New AirMini feature allows clinicians to monitor patients sleep remotely

By Laura Lovett
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Monitoring sleep disorders while traveling just became easier this week after the San Diego based company, ResMed announced that the AirMini, a miniature CPAP device, will now to be able to connect to the AirView, a remote patient monitoring platform. The new feature allows clinicians to remotely monitor patients’ nightly data, verify adherence and find therapy issues, according to the press release. 

"When AirMini launched in April, it used Bluetooth connectivity to sync with the patient app for controlling the device and monitoring personal nightly sleep data," Laura Jennings, AirMini product manager, wrote in an email to MobiHealthNews. "With AirMini intended to be a secondary therapy to complement regular home usage of a provider-connected bedside CPAP, our priority was getting it into the hands of patients and then turning on these additional connectivity features to offer more support. With the latest updates to the AirMini app and AirView, we have taken that a step further to allow home medical equipment (HME) providers [to] view patients' nightly data, verify adherence, and spot therapy issues.”

The mini was cleared by the FDA in January and officially launched in April. Since launch, the AirMini has allowed patients to see their own nightly data with an app on an iOS or Android phone.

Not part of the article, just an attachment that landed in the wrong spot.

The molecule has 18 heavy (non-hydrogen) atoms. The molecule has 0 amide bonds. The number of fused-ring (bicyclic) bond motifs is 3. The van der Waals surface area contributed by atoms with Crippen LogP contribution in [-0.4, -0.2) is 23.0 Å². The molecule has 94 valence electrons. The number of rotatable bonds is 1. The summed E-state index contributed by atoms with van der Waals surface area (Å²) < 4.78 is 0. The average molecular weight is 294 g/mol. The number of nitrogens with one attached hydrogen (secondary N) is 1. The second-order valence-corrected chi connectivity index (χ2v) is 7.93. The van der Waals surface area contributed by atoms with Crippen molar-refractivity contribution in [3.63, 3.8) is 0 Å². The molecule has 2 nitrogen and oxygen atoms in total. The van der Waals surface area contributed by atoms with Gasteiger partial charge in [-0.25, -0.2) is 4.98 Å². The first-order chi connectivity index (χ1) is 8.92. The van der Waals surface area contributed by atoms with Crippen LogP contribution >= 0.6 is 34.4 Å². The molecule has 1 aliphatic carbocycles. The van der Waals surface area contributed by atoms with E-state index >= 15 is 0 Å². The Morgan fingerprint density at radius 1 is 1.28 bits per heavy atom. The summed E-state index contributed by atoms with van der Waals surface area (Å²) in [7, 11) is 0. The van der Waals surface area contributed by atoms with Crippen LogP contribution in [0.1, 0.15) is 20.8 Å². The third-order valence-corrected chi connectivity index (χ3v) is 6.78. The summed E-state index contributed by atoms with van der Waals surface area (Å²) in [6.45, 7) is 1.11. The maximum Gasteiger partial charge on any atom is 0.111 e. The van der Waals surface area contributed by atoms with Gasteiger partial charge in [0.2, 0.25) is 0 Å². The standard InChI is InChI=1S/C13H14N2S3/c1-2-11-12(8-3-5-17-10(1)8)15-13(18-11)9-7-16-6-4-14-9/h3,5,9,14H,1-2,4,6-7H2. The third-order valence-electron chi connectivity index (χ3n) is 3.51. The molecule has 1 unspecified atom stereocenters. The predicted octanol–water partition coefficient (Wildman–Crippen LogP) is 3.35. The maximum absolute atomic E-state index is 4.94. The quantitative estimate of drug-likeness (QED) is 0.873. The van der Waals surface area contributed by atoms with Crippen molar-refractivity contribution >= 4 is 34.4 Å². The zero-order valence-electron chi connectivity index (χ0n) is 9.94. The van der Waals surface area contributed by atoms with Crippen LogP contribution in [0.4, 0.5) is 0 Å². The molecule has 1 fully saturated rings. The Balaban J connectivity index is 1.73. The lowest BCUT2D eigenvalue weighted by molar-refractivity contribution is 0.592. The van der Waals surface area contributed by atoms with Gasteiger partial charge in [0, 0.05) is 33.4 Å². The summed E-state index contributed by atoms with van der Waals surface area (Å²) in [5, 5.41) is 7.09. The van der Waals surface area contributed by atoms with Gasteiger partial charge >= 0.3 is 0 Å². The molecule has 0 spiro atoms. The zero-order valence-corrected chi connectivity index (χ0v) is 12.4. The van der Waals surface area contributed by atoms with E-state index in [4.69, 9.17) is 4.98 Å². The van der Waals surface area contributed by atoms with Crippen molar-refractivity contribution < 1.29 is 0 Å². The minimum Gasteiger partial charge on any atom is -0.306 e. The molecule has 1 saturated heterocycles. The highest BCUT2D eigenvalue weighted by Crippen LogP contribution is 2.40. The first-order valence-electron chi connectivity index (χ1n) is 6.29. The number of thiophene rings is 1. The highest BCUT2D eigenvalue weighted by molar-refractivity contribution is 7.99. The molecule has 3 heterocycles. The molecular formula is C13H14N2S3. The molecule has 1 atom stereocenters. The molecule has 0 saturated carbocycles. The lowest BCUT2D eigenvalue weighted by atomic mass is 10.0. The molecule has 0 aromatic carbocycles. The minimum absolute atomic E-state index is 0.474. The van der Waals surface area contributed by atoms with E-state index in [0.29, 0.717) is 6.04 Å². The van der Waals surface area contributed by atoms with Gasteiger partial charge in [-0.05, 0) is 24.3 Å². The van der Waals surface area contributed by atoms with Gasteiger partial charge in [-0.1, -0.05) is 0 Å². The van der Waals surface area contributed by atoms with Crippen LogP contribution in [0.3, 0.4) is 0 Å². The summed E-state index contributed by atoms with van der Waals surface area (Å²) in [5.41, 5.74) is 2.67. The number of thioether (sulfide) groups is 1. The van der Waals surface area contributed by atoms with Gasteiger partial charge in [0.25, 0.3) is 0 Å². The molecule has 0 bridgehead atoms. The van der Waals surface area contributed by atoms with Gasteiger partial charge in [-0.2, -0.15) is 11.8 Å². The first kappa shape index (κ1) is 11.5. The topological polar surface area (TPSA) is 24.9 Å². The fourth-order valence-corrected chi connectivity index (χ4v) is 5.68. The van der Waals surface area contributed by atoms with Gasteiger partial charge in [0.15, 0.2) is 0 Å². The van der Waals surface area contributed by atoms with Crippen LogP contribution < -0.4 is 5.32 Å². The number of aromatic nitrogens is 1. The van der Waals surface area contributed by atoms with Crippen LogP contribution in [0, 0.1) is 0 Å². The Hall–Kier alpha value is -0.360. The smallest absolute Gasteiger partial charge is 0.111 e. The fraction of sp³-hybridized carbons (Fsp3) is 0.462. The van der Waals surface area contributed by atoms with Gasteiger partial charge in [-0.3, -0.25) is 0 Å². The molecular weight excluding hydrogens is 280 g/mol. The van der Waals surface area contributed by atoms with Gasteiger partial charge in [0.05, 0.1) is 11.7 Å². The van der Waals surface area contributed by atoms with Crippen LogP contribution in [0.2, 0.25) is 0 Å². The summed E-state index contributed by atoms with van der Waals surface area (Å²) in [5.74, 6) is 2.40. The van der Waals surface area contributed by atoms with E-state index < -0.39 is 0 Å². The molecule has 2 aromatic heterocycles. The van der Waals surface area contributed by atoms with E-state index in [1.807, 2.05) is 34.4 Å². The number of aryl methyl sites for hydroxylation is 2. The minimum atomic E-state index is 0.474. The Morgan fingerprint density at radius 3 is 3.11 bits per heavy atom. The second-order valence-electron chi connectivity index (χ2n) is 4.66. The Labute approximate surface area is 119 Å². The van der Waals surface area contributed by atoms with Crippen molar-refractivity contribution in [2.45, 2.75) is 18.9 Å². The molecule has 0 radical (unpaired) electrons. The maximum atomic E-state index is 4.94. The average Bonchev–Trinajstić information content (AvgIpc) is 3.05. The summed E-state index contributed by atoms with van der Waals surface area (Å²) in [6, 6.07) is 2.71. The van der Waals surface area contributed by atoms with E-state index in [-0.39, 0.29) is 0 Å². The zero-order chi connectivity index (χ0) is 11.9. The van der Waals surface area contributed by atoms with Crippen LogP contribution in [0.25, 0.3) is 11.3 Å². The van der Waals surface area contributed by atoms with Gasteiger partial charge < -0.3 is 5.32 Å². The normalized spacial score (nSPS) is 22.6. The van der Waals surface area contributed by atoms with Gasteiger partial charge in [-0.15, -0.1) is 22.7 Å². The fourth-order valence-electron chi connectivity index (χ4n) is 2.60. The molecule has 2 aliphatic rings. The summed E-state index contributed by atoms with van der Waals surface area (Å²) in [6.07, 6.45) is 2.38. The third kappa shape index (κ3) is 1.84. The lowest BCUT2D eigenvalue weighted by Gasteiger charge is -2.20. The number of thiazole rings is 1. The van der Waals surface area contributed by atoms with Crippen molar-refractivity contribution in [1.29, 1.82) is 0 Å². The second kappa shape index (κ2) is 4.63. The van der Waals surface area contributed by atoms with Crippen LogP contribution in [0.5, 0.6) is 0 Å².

Patients can now download the latest version of the app, which allows physicians and home health providers to monitor patient’s sleep.

Once patients download the AirMini app, they can opt to upload their data into the cloud. This information can then be accessed by a home medical equipment provider who can view the reports, charts and therapy thresholds in AirView, according to the press statement. This is the same process used with ResMed’s bedside device, the Air10. 

ResMed said this connection will give physicians and healthcare professionals the opportunity to educate and engage patients to reach the best outcomes. In a study conducted by ResMed, which studied 128,000 individuals with sleep apnea, 87 percent of patients were adherent when remote and self-monitoring tools were used. ResMed boasts of remotely monitoring 4 million patients remotely everyday. 

The AirMini is the smallest PAP device on the market, weighing about two thirds of a pound. While the company says the AirMini matches the performance of the larger AirSense 10, it is only intended to be a secondary device, particularly for travel. 

“This is something that you take with you, you go through the TSA line with it, and when you get to where you are going, you just pull it out of your bag like you would your smartphone and plug it in,” ResMed CEO Mick Farrell told MobiHealthNews in an interview in January. “It’s a way to take treatment for sleep apnea mainstream, which is needed because it is so common.”

The AirMini is also compatible with myAir, a ResMed product that contextualizes information-based coaching on how to improve their therapy through videos, emails and encouragement along the way.

ResMed launched its first connect CPAP bedside devices, in its Air Solutions line in 2014. Now all Air10 products have a cellular chip that stores and transmits data. The company also has a program called the ResMed Data Exchanges that integrates with EHRs.